The increased security risk is most obvious in people-smuggling operations. A high proportion of illegals arrive without any documentary identity. The pressure of illegal numbers is now such, and the pressures on ASIO not to delay their processing has become so intense, that the likelihood of people slipping through the net has increased markedly. (Even so, 150 Afghan illegals are now segregated on Christmas Island because ASIO is not prepared to grant them security clearances despite these government pressures.) If al Qaeda, or its Indonesian subsidiary Jemaah Islamiyah, want to insert their followers into our community, this is the obvious route.
Dual citizenship. This is another wound inflicted on us by the Howard government—having its political origins, so it was freely rumoured, in Rupert Murdoch’s desire to regain the Australian citizenship he had renounced when, years earlier, he became a US citizen in order to own television stations there. It was said at the time, correctly, that many naturalised Australians still retained citizenship of their countries of origin. Such “passive” dual citizenship was one thing; it is now altogether a different thing for Australians actively to swear allegiance to another country while purporting to retain full allegiance to Australia. That is a nonsense, and a potentially dangerous one. It is not possible to serve two sovereigns, and the very concept of dual citizenship is incompatible with the basic concept of sovereignty. When the chips are down, where do such people’s loyalties lie?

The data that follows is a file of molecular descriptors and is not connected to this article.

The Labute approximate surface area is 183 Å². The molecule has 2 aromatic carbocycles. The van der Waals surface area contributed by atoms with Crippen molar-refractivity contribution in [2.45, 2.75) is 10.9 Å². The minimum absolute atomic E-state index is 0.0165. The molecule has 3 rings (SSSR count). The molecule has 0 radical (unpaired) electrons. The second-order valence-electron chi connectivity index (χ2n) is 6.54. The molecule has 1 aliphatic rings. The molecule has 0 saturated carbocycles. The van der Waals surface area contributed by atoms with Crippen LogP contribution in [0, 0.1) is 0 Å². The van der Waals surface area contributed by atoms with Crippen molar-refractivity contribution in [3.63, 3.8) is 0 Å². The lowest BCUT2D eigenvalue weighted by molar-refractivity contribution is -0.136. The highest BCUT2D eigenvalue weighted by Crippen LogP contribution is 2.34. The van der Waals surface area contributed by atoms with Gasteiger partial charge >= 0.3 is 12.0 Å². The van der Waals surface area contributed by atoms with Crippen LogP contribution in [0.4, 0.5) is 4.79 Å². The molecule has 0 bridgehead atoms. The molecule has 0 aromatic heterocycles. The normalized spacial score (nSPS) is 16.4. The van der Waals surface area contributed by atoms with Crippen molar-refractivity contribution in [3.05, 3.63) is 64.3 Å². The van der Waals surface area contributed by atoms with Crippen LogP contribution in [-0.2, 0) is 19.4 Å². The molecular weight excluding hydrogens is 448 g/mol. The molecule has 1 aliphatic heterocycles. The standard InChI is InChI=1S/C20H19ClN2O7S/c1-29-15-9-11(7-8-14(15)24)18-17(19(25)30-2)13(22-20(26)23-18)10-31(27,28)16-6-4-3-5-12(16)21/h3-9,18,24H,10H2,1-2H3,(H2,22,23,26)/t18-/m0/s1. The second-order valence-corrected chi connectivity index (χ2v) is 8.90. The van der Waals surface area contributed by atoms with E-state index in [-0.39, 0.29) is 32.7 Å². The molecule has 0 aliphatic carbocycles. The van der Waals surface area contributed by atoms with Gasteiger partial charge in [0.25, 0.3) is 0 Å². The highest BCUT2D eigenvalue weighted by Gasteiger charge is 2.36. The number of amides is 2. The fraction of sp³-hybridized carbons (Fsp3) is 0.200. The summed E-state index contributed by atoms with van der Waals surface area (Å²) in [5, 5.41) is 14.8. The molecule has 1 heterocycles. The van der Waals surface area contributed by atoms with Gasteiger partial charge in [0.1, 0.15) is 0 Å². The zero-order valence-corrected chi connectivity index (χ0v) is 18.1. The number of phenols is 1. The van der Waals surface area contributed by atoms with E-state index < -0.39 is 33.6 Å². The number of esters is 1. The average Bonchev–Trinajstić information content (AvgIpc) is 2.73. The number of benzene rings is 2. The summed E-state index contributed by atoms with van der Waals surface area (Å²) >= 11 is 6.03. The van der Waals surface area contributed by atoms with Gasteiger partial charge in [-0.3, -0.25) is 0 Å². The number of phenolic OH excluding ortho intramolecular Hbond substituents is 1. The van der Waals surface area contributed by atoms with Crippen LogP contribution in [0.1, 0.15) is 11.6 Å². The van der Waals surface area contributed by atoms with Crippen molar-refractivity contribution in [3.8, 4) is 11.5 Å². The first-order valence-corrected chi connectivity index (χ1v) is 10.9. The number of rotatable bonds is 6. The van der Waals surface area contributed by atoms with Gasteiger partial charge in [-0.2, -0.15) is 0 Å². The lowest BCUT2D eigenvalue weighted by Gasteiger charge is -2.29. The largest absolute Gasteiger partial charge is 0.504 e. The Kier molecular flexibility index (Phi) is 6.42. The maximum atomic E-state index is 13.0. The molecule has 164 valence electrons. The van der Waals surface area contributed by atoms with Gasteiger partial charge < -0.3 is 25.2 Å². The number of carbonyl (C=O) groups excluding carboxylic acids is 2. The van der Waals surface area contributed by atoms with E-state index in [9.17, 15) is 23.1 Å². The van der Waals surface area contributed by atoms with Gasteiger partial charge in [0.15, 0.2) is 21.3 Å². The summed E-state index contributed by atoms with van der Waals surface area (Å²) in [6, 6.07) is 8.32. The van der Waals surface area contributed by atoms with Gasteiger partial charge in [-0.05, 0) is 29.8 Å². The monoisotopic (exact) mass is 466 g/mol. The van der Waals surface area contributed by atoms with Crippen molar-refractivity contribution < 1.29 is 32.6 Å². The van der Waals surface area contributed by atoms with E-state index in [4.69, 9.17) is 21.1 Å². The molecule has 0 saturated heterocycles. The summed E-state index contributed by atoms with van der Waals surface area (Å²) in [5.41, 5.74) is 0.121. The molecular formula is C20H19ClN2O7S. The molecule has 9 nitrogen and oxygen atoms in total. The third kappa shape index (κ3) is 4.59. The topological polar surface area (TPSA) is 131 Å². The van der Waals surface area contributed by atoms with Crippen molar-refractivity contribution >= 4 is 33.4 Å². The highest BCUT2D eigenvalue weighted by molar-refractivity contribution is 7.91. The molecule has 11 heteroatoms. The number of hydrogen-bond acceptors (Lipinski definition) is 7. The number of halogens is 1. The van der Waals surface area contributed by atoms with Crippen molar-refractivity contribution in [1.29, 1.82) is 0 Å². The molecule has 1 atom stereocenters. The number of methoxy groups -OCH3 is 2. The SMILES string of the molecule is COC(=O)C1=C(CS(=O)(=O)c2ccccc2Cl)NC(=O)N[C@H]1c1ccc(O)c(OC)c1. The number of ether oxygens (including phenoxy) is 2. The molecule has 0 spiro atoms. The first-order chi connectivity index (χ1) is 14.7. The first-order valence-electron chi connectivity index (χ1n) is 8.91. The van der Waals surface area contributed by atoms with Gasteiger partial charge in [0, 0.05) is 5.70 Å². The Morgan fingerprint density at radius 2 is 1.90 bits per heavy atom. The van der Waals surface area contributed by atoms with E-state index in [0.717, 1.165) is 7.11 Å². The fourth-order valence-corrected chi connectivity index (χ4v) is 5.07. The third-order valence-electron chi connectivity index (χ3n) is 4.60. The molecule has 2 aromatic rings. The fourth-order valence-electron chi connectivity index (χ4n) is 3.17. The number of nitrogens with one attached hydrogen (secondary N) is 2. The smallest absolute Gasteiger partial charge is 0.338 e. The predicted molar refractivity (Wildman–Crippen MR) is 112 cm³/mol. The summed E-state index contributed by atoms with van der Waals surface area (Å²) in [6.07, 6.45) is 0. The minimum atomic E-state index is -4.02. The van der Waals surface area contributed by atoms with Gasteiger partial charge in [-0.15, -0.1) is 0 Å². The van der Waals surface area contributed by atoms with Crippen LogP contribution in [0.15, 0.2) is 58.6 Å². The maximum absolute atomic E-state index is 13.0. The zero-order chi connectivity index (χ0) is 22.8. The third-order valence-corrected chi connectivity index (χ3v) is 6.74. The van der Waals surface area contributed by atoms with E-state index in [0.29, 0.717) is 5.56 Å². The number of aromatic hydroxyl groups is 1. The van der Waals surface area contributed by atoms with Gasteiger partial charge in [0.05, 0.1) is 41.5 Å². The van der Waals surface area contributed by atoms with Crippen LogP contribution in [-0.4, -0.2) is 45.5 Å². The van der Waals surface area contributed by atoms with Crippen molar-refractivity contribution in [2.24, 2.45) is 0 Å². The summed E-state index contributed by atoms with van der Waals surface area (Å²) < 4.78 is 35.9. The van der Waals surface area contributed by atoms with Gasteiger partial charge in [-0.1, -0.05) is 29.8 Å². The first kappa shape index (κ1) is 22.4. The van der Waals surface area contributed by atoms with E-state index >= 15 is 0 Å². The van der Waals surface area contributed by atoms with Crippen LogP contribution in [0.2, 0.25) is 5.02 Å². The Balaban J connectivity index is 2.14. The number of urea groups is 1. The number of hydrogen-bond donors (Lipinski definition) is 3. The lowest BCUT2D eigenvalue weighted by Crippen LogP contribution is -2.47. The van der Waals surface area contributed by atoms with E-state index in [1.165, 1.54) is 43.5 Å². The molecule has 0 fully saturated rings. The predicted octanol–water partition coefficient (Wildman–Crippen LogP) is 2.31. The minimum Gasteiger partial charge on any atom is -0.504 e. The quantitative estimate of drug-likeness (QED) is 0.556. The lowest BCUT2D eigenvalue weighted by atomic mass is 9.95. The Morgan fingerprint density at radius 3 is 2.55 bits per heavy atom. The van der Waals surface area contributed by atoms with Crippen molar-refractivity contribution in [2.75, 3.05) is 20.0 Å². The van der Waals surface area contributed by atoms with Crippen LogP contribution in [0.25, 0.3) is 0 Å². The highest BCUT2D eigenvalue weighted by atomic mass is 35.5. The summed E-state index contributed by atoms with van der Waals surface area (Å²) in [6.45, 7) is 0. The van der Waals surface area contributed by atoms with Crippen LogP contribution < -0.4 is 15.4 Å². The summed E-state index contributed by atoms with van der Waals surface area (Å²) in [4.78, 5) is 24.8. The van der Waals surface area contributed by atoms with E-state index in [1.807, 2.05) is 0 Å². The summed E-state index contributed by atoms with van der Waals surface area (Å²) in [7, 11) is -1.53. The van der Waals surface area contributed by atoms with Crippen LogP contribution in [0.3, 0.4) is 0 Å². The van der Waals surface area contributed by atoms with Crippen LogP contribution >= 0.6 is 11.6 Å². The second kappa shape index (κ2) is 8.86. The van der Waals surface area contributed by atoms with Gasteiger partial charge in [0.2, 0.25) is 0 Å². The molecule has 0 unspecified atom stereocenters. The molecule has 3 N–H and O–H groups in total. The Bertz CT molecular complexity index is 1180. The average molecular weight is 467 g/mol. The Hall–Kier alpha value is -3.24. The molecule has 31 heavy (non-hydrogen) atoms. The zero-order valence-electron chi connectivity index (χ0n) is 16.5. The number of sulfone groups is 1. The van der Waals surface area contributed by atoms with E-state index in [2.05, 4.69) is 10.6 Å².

The New Zealand back door. One result of the closer Australia–New Zealand relationship is the Trans-Tasman Travel Arrangement permitting effectively free movement of each country’s citizens to the other. This otherwise welcome development has had two unforeseen (and unacceptable) consequences.